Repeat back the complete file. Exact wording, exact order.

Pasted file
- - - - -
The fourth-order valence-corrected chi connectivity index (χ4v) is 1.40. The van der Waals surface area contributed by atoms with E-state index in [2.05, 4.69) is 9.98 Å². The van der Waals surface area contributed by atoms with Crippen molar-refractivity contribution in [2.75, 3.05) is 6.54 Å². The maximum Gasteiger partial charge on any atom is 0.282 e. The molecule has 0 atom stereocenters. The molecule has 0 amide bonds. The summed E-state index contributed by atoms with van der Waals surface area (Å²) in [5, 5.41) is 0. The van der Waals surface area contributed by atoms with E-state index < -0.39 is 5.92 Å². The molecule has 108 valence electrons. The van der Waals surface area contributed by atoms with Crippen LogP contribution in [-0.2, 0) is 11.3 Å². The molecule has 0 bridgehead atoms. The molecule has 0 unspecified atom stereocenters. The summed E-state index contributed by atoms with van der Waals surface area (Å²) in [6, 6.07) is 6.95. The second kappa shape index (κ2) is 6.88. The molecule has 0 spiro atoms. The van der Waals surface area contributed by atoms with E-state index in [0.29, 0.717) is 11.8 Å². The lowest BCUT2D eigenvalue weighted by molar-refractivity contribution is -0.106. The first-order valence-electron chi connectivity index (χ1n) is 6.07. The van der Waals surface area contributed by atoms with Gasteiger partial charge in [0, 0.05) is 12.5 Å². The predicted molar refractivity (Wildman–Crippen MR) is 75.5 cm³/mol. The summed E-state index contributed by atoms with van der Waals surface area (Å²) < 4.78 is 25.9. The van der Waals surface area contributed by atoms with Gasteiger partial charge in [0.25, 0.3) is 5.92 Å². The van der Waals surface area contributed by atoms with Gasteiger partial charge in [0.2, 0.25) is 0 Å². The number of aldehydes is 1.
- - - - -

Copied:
The fourth-order valence-corrected chi connectivity index (χ4v) is 1.40. The van der Waals surface area contributed by atoms with E-state index in [2.05, 4.69) is 9.98 Å². The van der Waals surface area contributed by atoms with Crippen molar-refractivity contribution in [2.75, 3.05) is 6.54 Å². The maximum Gasteiger partial charge on any atom is 0.282 e. The molecule has 0 atom stereocenters. The molecule has 0 amide bonds. The summed E-state index contributed by atoms with van der Waals surface area (Å²) in [5, 5.41) is 0. The van der Waals surface area contributed by atoms with E-state index < -0.39 is 5.92 Å². The molecule has 108 valence electrons. The van der Waals surface area contributed by atoms with Crippen LogP contribution in [-0.2, 0) is 11.3 Å². The molecule has 0 bridgehead atoms. The molecule has 0 unspecified atom stereocenters. The summed E-state index contributed by atoms with van der Waals surface area (Å²) in [6, 6.07) is 6.95. The second kappa shape index (κ2) is 6.88. The molecule has 0 spiro atoms. The van der Waals surface area contributed by atoms with E-state index in [0.29, 0.717) is 11.8 Å². The lowest BCUT2D eigenvalue weighted by molar-refractivity contribution is -0.106. The first-order valence-electron chi connectivity index (χ1n) is 6.07. The van der Waals surface area contributed by atoms with Gasteiger partial charge in [0, 0.05) is 12.5 Å². The predicted molar refractivity (Wildman–Crippen MR) is 75.5 cm³/mol. The summed E-state index contributed by atoms with van der Waals surface area (Å²) < 4.78 is 25.9. The van der Waals surface area contributed by atoms with Gasteiger partial charge in [0.25, 0.3) is 5.92 Å². The van der Waals surface area contributed by atoms with Gasteiger partial charge in [0.2, 0.25) is 0 Å². The number of aldehydes is 1.